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Untotaled: Stepping 11 (January 20, 1965) The Cardington Rule … April 26, 2014

Jonathots Daily Blog

(2214)

(Transcript)

Jimmy did all the scoring.

Matter of fact, when our seventh grade basketball team lost the previous week to Mt. Gilead, 32-26, Jimmy scored 24 of our points. The other two additional contributions were provided by our guard, Tom, who miraculously sunk two free throws.

So when Cardington arrived at our school on January 20th, they were fully aware that the only person they really needed to guard was Jimmy.

I was the starting forward but had not scored. I believe the coach had me in there for rebounding. It was not that I jumped really high to retrieve the ball, but rather that my circumference prevented other players from getting anywhere near the rim and the ball kind of just fell into my hands.

So in the first possession of the game, when Jimmy was being triple-teamed by Cardington and they knocked the ball away and it dribbled over to me in my left corner position, and I picked it up, I was nervous to the point of vomiting–and of course, very surprised.

But I looked up and there was my favorite shot. I always used the shot from the left corner baseline when I played Horse, to put somebody away. It was my preferred weapon.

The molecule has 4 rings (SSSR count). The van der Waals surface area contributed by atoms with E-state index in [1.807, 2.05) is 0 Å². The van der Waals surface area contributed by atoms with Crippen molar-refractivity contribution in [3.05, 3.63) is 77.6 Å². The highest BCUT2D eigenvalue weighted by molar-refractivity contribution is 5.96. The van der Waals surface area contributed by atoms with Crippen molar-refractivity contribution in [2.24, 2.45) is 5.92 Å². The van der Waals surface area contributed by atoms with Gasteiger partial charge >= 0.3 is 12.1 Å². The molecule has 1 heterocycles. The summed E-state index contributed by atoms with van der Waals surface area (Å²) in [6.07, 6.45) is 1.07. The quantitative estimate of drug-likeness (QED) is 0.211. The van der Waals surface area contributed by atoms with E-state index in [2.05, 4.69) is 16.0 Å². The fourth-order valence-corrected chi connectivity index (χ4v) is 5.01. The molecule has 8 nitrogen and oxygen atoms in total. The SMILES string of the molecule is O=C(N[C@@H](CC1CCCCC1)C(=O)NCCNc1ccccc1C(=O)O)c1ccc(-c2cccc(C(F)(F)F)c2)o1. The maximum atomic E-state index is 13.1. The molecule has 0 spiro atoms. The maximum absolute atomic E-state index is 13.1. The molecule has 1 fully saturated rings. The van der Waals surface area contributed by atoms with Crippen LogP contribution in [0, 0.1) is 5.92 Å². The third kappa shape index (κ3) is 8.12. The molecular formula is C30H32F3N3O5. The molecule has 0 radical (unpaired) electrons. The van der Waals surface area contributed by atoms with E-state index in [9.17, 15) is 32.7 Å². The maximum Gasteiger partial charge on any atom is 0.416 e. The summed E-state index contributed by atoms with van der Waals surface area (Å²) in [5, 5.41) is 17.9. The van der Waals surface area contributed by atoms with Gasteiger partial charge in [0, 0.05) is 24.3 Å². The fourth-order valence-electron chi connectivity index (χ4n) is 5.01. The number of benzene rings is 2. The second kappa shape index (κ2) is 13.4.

I had lots of time. No one realized where the ball had gone. So I looked up, arched the ball in the air, and nearly wet my pants when it swished through.

The players looked over in shock–and those were my teammates.

I ran down the court to guard for the next series and before I knew it we were back in possession of the ball and I was in my left corner, unguarded again, but this time Jimmy threw it to me and I sank another basket.

Yes. I did three baskets in a row, plus got three foul shots. (For after all, they did eventually decide to send somebody over to distract me.) We weren’t even a minute and a half into the first quarter of the game and I had scored nine points.

The coach called a time out, more or less to allow me the opportunity to catch my breath from excitement, and everybody pounded me on the shoulders as we headed for the bench. I’ll never forget what he said.

“Cring’s hot. Get the ball to him.”

Glory be to God, I was hot.

So my team did try to get the ball to me. I missed a lay-up, fumbled a pass, was double-teamed, and therefore never scored another point.

But it did give Jimmy a chance to get free–and he scored thirty.

We won the game, 39-18.

After that I did not become our leading scorer. But I wasn’t afraid anymore. I put some points up in every game.

I know it sounds silly, but that day I experienced The Cardington Rule:

If you’re going to play the game, you’d better be prepared to make points.

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Click here to get info on the "Gospel According to Common Sense" Tour

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Please contact Jonathan’s agent, Jackie Barnett, at (615) 481-1474, for information about scheduling SpiriTed in 2014.